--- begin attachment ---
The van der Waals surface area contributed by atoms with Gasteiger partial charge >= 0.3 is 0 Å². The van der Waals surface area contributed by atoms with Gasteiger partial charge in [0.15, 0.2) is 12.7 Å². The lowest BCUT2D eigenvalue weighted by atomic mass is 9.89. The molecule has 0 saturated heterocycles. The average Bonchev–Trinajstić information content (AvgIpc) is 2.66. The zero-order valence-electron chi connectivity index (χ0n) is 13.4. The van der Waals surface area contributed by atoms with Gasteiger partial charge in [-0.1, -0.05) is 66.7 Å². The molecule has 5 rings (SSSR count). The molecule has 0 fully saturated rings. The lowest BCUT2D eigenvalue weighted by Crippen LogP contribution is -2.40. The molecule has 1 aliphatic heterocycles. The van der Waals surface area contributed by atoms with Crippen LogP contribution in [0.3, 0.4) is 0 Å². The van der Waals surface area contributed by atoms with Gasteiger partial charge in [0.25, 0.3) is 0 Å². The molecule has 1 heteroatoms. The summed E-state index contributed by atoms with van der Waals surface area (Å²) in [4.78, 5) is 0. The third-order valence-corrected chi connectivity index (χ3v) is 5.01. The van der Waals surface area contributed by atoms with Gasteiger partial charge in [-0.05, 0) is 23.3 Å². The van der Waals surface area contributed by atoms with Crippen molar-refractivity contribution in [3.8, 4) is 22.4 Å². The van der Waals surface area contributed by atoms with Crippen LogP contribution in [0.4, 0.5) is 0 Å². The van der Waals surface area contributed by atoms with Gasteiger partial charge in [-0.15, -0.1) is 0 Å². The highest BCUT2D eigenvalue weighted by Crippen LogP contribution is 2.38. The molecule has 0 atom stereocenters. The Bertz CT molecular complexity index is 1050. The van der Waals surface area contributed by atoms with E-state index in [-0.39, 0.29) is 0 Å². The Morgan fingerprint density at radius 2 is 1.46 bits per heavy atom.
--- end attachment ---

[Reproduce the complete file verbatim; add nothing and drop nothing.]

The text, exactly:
The van der Waals surface area contributed by atoms with Gasteiger partial charge >= 0.3 is 0 Å². The van der Waals surface area contributed by atoms with Gasteiger partial charge in [0.15, 0.2) is 12.7 Å². The lowest BCUT2D eigenvalue weighted by atomic mass is 9.89. The molecule has 0 saturated heterocycles. The average Bonchev–Trinajstić information content (AvgIpc) is 2.66. The zero-order valence-electron chi connectivity index (χ0n) is 13.4. The van der Waals surface area contributed by atoms with Gasteiger partial charge in [-0.1, -0.05) is 66.7 Å². The molecule has 5 rings (SSSR count). The molecule has 0 fully saturated rings. The lowest BCUT2D eigenvalue weighted by Crippen LogP contribution is -2.40. The molecule has 1 aliphatic heterocycles. The van der Waals surface area contributed by atoms with Crippen LogP contribution in [0.3, 0.4) is 0 Å². The van der Waals surface area contributed by atoms with Gasteiger partial charge in [0.25, 0.3) is 0 Å². The molecule has 1 heteroatoms. The summed E-state index contributed by atoms with van der Waals surface area (Å²) in [4.78, 5) is 0. The third-order valence-corrected chi connectivity index (χ3v) is 5.01. The van der Waals surface area contributed by atoms with Gasteiger partial charge in [-0.05, 0) is 23.3 Å². The van der Waals surface area contributed by atoms with Crippen molar-refractivity contribution in [3.8, 4) is 22.4 Å². The van der Waals surface area contributed by atoms with Crippen LogP contribution in [0.4, 0.5) is 0 Å². The van der Waals surface area contributed by atoms with Gasteiger partial charge in [-0.15, -0.1) is 0 Å². The highest BCUT2D eigenvalue weighted by Crippen LogP contribution is 2.38. The molecule has 0 atom stereocenters. The Bertz CT molecular complexity index is 1050. The van der Waals surface area contributed by atoms with E-state index in [-0.39, 0.29) is 0 Å². The Morgan fingerprint density at radius 2 is 1.46 bits per heavy atom.